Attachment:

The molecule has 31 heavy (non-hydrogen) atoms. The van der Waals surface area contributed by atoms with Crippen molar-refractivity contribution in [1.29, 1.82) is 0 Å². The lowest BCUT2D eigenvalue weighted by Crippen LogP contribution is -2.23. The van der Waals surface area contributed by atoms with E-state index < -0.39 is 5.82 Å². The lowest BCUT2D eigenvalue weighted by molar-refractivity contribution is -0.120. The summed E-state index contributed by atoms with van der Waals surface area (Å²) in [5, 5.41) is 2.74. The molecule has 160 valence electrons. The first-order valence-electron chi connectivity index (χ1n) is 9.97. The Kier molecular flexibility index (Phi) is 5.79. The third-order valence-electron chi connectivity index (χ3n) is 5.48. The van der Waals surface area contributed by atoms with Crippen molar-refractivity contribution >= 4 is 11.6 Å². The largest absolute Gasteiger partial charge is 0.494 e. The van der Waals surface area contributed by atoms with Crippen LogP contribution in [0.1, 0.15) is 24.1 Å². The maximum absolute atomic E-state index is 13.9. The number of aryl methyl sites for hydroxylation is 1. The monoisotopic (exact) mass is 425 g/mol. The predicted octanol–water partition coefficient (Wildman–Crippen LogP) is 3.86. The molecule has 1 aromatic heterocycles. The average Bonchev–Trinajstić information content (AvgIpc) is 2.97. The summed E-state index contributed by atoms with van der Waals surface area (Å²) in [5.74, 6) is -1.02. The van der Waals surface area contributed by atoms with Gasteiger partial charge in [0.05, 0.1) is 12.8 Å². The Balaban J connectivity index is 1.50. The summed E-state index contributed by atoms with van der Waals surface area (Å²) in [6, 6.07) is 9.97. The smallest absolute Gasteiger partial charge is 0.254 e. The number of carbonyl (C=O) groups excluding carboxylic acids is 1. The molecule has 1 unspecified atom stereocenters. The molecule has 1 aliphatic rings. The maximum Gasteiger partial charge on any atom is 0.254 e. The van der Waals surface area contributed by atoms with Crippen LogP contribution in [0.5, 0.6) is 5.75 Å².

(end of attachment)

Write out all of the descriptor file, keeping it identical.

The molecule has 31 heavy (non-hydrogen) atoms. The van der Waals surface area contributed by atoms with Crippen molar-refractivity contribution in [1.29, 1.82) is 0 Å². The lowest BCUT2D eigenvalue weighted by Crippen LogP contribution is -2.23. The van der Waals surface area contributed by atoms with E-state index < -0.39 is 5.82 Å². The lowest BCUT2D eigenvalue weighted by molar-refractivity contribution is -0.120. The summed E-state index contributed by atoms with van der Waals surface area (Å²) in [5, 5.41) is 2.74. The molecule has 160 valence electrons. The first-order valence-electron chi connectivity index (χ1n) is 9.97. The Kier molecular flexibility index (Phi) is 5.79. The third-order valence-electron chi connectivity index (χ3n) is 5.48. The van der Waals surface area contributed by atoms with Crippen molar-refractivity contribution >= 4 is 11.6 Å². The largest absolute Gasteiger partial charge is 0.494 e. The van der Waals surface area contributed by atoms with Crippen LogP contribution in [0.1, 0.15) is 24.1 Å². The maximum absolute atomic E-state index is 13.9. The number of aryl methyl sites for hydroxylation is 1. The monoisotopic (exact) mass is 425 g/mol. The predicted octanol–water partition coefficient (Wildman–Crippen LogP) is 3.86. The molecule has 1 aromatic heterocycles. The average Bonchev–Trinajstić information content (AvgIpc) is 2.97. The summed E-state index contributed by atoms with van der Waals surface area (Å²) in [5.74, 6) is -1.02. The van der Waals surface area contributed by atoms with Gasteiger partial charge in [0.05, 0.1) is 12.8 Å². The Balaban J connectivity index is 1.50. The summed E-state index contributed by atoms with van der Waals surface area (Å²) in [6, 6.07) is 9.97. The smallest absolute Gasteiger partial charge is 0.254 e. The number of carbonyl (C=O) groups excluding carboxylic acids is 1. The molecule has 1 unspecified atom stereocenters. The molecule has 1 aliphatic rings. The maximum Gasteiger partial charge on any atom is 0.254 e. The van der Waals surface area contributed by atoms with Crippen LogP contribution in [0.5, 0.6) is 5.75 Å².